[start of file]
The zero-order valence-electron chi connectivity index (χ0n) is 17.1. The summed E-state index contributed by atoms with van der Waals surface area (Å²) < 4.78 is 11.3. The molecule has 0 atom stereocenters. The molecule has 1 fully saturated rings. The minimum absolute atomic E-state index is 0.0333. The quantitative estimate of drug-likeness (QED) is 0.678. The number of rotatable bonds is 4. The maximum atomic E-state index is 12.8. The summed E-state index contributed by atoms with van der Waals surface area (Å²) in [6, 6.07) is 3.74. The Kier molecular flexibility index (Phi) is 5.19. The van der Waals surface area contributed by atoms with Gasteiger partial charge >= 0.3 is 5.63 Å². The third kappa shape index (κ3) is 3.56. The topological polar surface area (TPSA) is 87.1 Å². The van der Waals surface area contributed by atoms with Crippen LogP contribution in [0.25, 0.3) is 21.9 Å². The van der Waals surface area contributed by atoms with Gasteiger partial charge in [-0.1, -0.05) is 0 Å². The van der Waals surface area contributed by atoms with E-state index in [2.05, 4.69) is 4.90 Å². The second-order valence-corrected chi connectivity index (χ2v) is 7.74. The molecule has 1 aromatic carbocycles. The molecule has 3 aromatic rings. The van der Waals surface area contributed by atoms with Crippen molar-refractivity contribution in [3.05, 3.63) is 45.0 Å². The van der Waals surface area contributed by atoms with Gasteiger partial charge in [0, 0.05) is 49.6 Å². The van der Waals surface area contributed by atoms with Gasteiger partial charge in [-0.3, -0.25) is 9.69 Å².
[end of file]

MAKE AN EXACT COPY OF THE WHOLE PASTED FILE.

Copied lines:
The zero-order valence-electron chi connectivity index (χ0n) is 17.1. The summed E-state index contributed by atoms with van der Waals surface area (Å²) < 4.78 is 11.3. The molecule has 0 atom stereocenters. The molecule has 1 fully saturated rings. The minimum absolute atomic E-state index is 0.0333. The quantitative estimate of drug-likeness (QED) is 0.678. The number of rotatable bonds is 4. The maximum atomic E-state index is 12.8. The summed E-state index contributed by atoms with van der Waals surface area (Å²) in [6, 6.07) is 3.74. The Kier molecular flexibility index (Phi) is 5.19. The van der Waals surface area contributed by atoms with Gasteiger partial charge >= 0.3 is 5.63 Å². The third kappa shape index (κ3) is 3.56. The topological polar surface area (TPSA) is 87.1 Å². The van der Waals surface area contributed by atoms with Crippen LogP contribution in [0.25, 0.3) is 21.9 Å². The van der Waals surface area contributed by atoms with Gasteiger partial charge in [-0.1, -0.05) is 0 Å². The van der Waals surface area contributed by atoms with E-state index in [2.05, 4.69) is 4.90 Å². The second-order valence-corrected chi connectivity index (χ2v) is 7.74. The molecule has 1 aromatic carbocycles. The molecule has 3 aromatic rings. The van der Waals surface area contributed by atoms with Crippen molar-refractivity contribution in [3.05, 3.63) is 45.0 Å². The van der Waals surface area contributed by atoms with Gasteiger partial charge in [0, 0.05) is 49.6 Å². The van der Waals surface area contributed by atoms with Gasteiger partial charge in [-0.3, -0.25) is 9.69 Å².